(Bloomberg) – The former chairman of the board of governors of the world’s largest pension fund said he sees signs of a “bubble” in environmental, social and corporate governance (ESG) investment. He also indicated that the Japanese fund should consider how much ESG assets contribute to returns.
Eiji Hirano, who chaired the board of governors of the Government of Japan Pension Investment Fund (GPIF) from 2017 to early this year, led through a tumultuous period for the fund, which became a leader world in ESG investments. The fund now needs to reassess its focus on this segment, he said.
“The GPIF needs to go back to its roots and think about how to analyze whether ESG investments are really profitable, and also how to evaluate and standardize them,” he said in an interview. “There is a small ESG bubble right now, and we should assess both the good and the bad.”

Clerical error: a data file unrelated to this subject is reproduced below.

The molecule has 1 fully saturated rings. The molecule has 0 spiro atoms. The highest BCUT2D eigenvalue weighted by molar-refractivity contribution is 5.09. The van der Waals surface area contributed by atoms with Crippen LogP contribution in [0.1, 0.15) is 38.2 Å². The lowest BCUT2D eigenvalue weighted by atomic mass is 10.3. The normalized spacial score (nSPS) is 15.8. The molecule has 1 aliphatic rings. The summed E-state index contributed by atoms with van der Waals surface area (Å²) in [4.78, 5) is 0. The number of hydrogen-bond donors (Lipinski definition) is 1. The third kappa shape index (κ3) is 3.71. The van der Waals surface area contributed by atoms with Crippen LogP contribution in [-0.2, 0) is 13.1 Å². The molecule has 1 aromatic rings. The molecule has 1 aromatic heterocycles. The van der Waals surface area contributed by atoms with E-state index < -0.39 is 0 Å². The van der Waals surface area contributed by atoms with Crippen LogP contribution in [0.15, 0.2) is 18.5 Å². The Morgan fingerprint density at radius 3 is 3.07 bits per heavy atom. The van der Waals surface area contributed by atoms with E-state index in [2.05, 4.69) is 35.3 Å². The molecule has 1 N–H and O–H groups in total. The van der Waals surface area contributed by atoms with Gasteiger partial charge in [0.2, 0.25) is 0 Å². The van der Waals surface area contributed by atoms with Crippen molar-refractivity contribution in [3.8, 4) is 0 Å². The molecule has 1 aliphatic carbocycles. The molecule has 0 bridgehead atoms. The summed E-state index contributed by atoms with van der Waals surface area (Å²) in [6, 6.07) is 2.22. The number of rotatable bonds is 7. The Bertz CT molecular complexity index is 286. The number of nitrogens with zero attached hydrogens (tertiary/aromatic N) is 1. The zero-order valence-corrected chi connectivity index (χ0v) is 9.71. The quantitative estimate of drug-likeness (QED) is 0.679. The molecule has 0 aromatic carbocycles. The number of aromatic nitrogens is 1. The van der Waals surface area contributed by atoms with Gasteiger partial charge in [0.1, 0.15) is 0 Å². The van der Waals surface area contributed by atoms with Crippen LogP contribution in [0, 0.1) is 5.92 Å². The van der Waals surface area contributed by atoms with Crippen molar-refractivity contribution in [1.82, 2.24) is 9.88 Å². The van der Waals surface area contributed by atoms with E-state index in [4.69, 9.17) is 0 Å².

The board of governors, created in 2017, has an oversight role and monitors issues such as asset allocation and compensation, but not the day-to-day running of the fund. The GPIF, which manages 178 trillion yen (US $ 1.6 trillion), will report the results on July 2 for the year that ended in March, and the expectation is that there will be record returns.
In an interview with Bloomberg News in Tokyo on June 23, Hirano addressed topics including the possibility that the fund should reconsider the weighting of domestic stocks in its next portfolio review, the role of alternative assets, and the option it faces. on investing in Chinese sovereign debt.
The GPIF pioneered ESG investing in Japan, hailed as a fund that tried to “change the world” through its bold approach under former chief investment officer Hiromichi Mizuno and former president Norihiro Takahashi.
The fund has been relatively wary of anything labeled ESG under its new management. Hirano says it is less vital for GPIF to be at the forefront of ESG investments, and said the fund should examine the true returns of this expanding asset class.
“Under the leadership of Takahashi and Mizuno, many bold steps were taken at ASG,” said Hirano. “It is now part of the corporate governance code and the Government began to wave the flag on issues such as climate change. The trend is set, although the GPIF is not leading the charge. “